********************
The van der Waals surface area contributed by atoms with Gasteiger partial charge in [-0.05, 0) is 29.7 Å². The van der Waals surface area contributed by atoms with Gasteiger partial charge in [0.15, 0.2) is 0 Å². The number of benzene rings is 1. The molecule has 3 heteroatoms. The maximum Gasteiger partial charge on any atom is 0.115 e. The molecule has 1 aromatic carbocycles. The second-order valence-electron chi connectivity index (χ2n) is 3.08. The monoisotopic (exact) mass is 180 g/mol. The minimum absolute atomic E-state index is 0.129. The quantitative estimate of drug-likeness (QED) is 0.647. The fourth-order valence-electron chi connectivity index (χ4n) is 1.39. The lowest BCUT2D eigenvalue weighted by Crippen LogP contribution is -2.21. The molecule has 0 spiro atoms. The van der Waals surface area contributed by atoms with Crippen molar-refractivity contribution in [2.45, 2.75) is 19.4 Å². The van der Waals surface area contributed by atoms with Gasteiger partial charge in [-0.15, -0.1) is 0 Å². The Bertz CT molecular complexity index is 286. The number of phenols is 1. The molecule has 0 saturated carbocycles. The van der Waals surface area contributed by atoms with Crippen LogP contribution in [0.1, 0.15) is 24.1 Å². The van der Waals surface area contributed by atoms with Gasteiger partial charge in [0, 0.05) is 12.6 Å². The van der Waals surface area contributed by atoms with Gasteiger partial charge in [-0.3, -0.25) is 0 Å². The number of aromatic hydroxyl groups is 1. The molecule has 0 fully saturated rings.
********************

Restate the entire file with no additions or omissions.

The van der Waals surface area contributed by atoms with Gasteiger partial charge in [-0.05, 0) is 29.7 Å². The van der Waals surface area contributed by atoms with Gasteiger partial charge in [0.15, 0.2) is 0 Å². The number of benzene rings is 1. The molecule has 3 heteroatoms. The maximum Gasteiger partial charge on any atom is 0.115 e. The molecule has 1 aromatic carbocycles. The second-order valence-electron chi connectivity index (χ2n) is 3.08. The monoisotopic (exact) mass is 180 g/mol. The minimum absolute atomic E-state index is 0.129. The quantitative estimate of drug-likeness (QED) is 0.647. The fourth-order valence-electron chi connectivity index (χ4n) is 1.39. The lowest BCUT2D eigenvalue weighted by Crippen LogP contribution is -2.21. The molecule has 0 spiro atoms. The van der Waals surface area contributed by atoms with Crippen molar-refractivity contribution in [2.45, 2.75) is 19.4 Å². The van der Waals surface area contributed by atoms with Gasteiger partial charge in [-0.15, -0.1) is 0 Å². The Bertz CT molecular complexity index is 286. The number of phenols is 1. The molecule has 0 saturated carbocycles. The van der Waals surface area contributed by atoms with Crippen LogP contribution in [0.1, 0.15) is 24.1 Å². The van der Waals surface area contributed by atoms with Gasteiger partial charge in [0, 0.05) is 12.6 Å². The van der Waals surface area contributed by atoms with Gasteiger partial charge in [-0.3, -0.25) is 0 Å². The number of aromatic hydroxyl groups is 1. The molecule has 0 fully saturated rings.